CASE REPORT | VOLUME 4, ISSUE 5 | OPEN ACCESS DOI: 10.23937/2378-3656/1410169

Shaft Rupture of Ultra-High Pressure Balloons

Raoul Stahrenberg1 , Wolfgang Schillinger1 and Claudius Jacobshagen2

1Department of Cardiology, Helios Albert-Schweitzer-Krankenhaus, Northeim, Germany

2Department of Cardiology, University of Göttingen, Göttingen, Germany

*Corresponding author: Raoul Stahrenberg, Head of Cardiac Catheterization Laboratory, Department of Cardiology, Helios Albert-Schweitzer-Klinikum, 37154 Northeim, Germany, Tel: 0049-5551-971885, E-mail:

Received: March 10, 2017 | Accepted: May 29, 2017 | Published: May 31, 2017

Citation: Stahrenberg R, Schillinger W, Jacobshagen C (2017) Shaft Rupture of Ultra-High Pressure Balloons. Clin Med Rev Case Rep 4:169.

Copyright: © 2017 Stahrenberg R, et al. This is an open-access article distributed under the terms of the Creative Commons Attribution License, which permits unrestricted use, distribution, and reproduction in any medium, provided the original author and source are credited.

Cases Description

We report two cases of an unusual technical complication, arising during percutaneous coronary intervention, and its management.

The first patient, a 65-year-old male, presented to our emergency department with unstable angina without troponin elevation for the first time in January 2015. A calcified culprit lesion in the Right Coronary Artery (RCA) was managed by stenting. Staged Percutaneous Coronary Intervention (PCI) of a significant proximal stenosis of the Left Anterior Descending (LAD) was scheduled for March 2015. During this procedure, two drug-eluting stents were implanted in a highly calcified and tight stenosis of the LAD (Figure 1). Significant residual stenosis was observed, which could not be resolved by high-pressure angioplasty at 26 atm with a non-compliant balloon catheter, or even at 35 atm with an ultra-high pressure balloon (OPN NC balloon, SIS Medical, Switzerland) (Figure 2). The stable patient was transferred the next day to a high-volume center for definitive treatment of the lesion by repeat angioplasty or alternatively rotablation of the implanted stent as a bail-out option. During this second procedure, a shorter ultra-high pressure balloon was inflated in the stent to optimize focussed pressure delivery to the resistant area. Pressure was increased slowly into the off-label range > 35 atm, as reported previously [1]. At 40 atm rupture of the balloon catheter occurred, as evidenced by an abrupt drop in pressure in the indeflator (device to in- and deflate PCI balloons). Unusually, the balloon itself remained inflated within the coronary artery, i.e. filled with contrast medium (Figure 3), whereas the rupture had obviously taken place in a more proximal part of the catheter. As the inflated balloon fully occluded the LAD, ST segment elevations were noted on the monitor ECG and the patient began to suffer from angina. When gentle pull was applied to remove the still inflated balloon from the coronary artery, the proximal shaft completely detached from the distal part at the rupture site (Figure 4 and Figure 5). An attempt to puncture the inflated balloon inside the LAD with the stiff end of a coronary wire that was advanced through a microcatheter failed. Removal of the detached and still partially inflated balloon from the calcified lesion was eventually achieved by "jailing" the remaining balloon shaft in the guiding catheter with another balloon inflated at high pressure inside the guide and then carefully retracting the catheter together with the balloon (Video 1). Total ischemia time until successful retrieval was 30 min. Patient recovery was uneventful and without residual wall motion abnormalities at discharge, although the complication led to a significant increase in necrosis markers and stent deployment was still suboptimal.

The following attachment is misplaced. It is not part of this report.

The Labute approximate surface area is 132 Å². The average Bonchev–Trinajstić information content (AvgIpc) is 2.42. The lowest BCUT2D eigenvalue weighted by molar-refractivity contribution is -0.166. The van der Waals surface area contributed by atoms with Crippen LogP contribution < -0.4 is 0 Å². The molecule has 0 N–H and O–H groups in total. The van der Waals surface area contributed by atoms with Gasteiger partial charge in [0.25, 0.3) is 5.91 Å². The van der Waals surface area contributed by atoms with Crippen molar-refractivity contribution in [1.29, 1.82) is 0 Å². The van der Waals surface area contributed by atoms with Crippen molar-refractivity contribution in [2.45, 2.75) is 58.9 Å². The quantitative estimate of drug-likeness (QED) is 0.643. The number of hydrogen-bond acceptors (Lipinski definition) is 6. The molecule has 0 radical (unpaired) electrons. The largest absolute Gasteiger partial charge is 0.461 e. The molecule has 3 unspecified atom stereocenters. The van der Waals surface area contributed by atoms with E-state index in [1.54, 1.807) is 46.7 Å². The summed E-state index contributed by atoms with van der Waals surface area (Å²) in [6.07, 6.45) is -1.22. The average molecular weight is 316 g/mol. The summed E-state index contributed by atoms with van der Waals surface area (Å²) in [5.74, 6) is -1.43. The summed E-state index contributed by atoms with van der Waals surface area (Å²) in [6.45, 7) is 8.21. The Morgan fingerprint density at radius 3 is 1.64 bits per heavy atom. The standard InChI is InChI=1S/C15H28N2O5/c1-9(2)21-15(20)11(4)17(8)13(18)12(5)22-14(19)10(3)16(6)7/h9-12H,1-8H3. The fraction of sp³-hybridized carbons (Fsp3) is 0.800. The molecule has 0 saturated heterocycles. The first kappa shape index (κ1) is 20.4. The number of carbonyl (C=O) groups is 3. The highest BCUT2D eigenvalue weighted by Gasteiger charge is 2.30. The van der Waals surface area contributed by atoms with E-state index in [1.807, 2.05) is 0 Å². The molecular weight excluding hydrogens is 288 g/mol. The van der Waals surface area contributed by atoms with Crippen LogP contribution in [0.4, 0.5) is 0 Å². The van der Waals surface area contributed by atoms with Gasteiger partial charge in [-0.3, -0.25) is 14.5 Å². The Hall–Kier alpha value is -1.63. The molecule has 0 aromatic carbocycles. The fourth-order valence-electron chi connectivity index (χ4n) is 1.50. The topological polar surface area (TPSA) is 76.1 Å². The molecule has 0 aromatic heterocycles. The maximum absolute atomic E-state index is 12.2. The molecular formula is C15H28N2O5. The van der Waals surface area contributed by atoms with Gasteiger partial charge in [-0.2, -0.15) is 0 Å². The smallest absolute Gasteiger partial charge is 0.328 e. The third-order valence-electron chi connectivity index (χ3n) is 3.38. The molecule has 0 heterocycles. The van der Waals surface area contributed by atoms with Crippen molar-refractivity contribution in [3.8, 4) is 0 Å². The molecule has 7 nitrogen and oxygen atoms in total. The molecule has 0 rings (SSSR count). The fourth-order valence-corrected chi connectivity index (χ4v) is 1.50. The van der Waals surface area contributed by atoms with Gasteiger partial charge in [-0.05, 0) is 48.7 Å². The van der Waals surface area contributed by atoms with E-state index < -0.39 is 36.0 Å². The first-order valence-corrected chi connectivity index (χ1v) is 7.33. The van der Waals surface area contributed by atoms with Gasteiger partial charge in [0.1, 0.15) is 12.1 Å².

Figure 1: Right anterior oblique cranial projection showing suboptimally expanded stents in the proximal LAD. View Figure 1

Figure 2: "Dog-boning" of ultra-high pressure balloon inflated inside the stent at 35 atm. View Figure 2

Figure 3: Ultra-high pressure balloon that remains inflated even after pressure-drop in the indeflator, indicating rupture. Balloon is still underexpanded in the proximal part. View Figure 3

Figure 4: Ruptured balloon after successful removal. View Figure4

Figure 5: Closeup of the site of rupture and detachment. View Figure 5


Video 1: Successful removal of balloon after caging detached distal shaft in the guiding catheter through trapping with non-compliant balloon. View Video 1